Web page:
A recent post on the scrumdevelopment yahoogroup got me thinking about the age-old problems of distributed software development. The author of the post described having a Product Owner in California, developers in CA, TX, NC, & India, and QA in India. (No mention if all of the workers in India were in the same place.) I’m not picking on this individual. I’ve heard similar stories many times.
It reminded me of something I’d read in Martin Fowler’s book, Patterns of Enterprise Architecture. On page 88, figure 7.1 shows a common but distressing architectural design of distributed objects. In the diagram, the components for Invoice, Customer, Order, and Delivery are each deployed to separate machines. Why do it this way?
- Because the vendor said you could.
- Because you think it can scale by adding more hardware to a component that’s overloaded.
Martin points out that such a design “will usually cripple performance, make the system much harder to build and deploy, or, usually, do both.”
The primary reason that the distrubution by class model doesn’t work has to do with a very fundamental fact of computers. A procedure call within a process is very, very fast. A procedure call between two separate processes is orders of magnitude slower. Make that a process running on another machine and you can add another order of magnitude or two, depending on the network topography involved.
As a result, the interface for an object to be used remotely must be different from that for an object used locally within the same process.
The same, and more, are true of human interactions. Ken Crow reports, “a study in 1977, researching the effect of distance on technical communication, found that the probability of communication rapidly decreases within the first ten meters.” The notice for the CSCW 2008 Workshop on Supporting Distributed Team Work says,
It doesn’t take much distance before a team feels the negative effects of distribution – the effectiveness of collaboration degrades rapidly with physical distance. People located closer in a building are more likely to collaborate (Kraut, Egido & Galegher 1990). Even at short distances, 3 feet vs. 20 feet, there is an effect (Sensenig & Reed 1972). A distance of 100 feet may be no better than several miles (Allen 1977).
Can your software development team stand such a drag on interpersonal communication?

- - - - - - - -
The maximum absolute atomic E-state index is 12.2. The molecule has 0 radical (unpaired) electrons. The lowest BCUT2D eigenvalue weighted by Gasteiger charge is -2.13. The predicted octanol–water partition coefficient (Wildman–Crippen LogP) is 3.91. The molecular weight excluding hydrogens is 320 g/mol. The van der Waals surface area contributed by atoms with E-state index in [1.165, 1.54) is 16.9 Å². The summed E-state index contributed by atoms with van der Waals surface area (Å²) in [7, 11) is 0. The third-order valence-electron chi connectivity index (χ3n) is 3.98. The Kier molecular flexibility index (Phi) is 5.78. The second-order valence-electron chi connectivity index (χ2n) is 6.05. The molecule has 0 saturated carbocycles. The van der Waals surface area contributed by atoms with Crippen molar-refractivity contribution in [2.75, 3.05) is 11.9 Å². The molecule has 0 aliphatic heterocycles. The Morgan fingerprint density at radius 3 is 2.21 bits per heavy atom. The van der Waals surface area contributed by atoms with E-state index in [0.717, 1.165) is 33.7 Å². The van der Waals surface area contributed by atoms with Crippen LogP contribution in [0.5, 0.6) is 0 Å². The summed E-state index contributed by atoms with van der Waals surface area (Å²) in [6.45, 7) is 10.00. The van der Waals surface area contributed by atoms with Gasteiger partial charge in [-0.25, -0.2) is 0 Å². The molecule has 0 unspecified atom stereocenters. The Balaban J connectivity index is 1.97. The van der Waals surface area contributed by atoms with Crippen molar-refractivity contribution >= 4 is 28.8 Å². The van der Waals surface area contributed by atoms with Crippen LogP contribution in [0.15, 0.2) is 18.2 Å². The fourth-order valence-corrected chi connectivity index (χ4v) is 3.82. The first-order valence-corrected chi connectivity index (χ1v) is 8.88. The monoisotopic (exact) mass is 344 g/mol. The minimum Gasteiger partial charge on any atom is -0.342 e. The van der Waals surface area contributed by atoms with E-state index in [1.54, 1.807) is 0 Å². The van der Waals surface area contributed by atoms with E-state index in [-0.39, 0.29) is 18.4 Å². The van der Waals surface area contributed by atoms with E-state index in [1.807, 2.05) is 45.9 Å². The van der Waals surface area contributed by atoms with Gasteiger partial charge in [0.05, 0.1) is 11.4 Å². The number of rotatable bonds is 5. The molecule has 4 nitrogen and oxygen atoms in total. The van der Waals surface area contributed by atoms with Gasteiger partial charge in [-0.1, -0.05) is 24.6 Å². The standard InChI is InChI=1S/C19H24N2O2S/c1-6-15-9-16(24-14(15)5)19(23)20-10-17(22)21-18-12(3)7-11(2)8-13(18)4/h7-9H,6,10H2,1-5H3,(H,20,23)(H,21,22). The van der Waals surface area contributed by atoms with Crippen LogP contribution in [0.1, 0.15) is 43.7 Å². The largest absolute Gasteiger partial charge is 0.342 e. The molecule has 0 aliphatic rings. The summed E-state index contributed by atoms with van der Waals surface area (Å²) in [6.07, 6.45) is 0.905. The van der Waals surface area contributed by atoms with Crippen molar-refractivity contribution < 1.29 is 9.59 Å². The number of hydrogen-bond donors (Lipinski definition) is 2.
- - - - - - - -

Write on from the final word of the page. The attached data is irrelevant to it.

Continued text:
That’s not to say that you can’t get anything done with a distributed group of people. A small group of motivated people can overcome huge barriers, and they will because they want to do so.
The point is that if you’re organizing work for a group of people large enough that there seem to be economies to spreading the work around the globe, then spreading the work by task or skill set is not the best form of distribution. And it’s an order of magnitude less desirable if you have any hopes of agility.
Agile software development gains much of its advantages from improved communications between the people specifying the software, the people developing the software, and the people checking that the software is as specified. These people need to communicate a lot if they are to stay in sync. If they have to write things down to communicate, it’s going to go a lot slower and the communication will happen in bigger chunks, with less opportunity for clarification. Talking daily, face to face, offers a much higher communication bandwidth. It allows for non-verbal confirmation of the spoken word, and non-verbal clues that the spoken word has been misinterpreted. Working together in a team room ups this bandwidth by a couple more orders of magnitude. You can ask a question the moment it occurs to you, and get an immediate response. You can validate your understanding of each sentence of that response, if that’s what you need.
If I have an address class, a good interface will have separate methods for getting the city, getting the state, setting the city, setting the state, and so forth. A fine-grained interface is good because it follows the general [Object Oriented] principle of lots of little pieces that can be combined and overridden in various ways to extend the design into the future.
A fine-grained interface doesn’t work well when it’s remote. When method calls are slow, you want to obtain or update the city, state, and zip in one call rather than three. The resulting interface is coarse-grained, designed not for flexibility and extendibility but for minimizing calls. Here you’ll see an interface along the lines of get-address details and update-address details. It’s much more awkward to program to, but for performance you need to have it.
See how Martin Fowler’s description of system design mirrors the communications design of a software development team? So what does he recommend?
In most cases the way to go is clustering. Put all the classes into a single process and then run multiple copies of that process on the various nodes. That way each process uses local calls to get the job done and thus does things faster. You can also use fine-grained interfaces for all the classes within the process and thus get better maintainability with a simpler programming model.
The analog for people is to create a team at each location, complete with specifiers, developers and testers. A common way of doing this when they’re all working on one system is to have feature teams. Each team works on a single feature. Of course there still may be some overlap in the code the feature teams have to modify, but this is a much smaller communication need than between developers working on the same feature. Development teams are smart, and they can figure out how to work together. Creating a continuous integration between the work of the teams can help identify problems early, when they can be fixed with minimal effort.
Give your teams a fighting chance. Make them as cohesive as possible and reduce the need for coupling between them.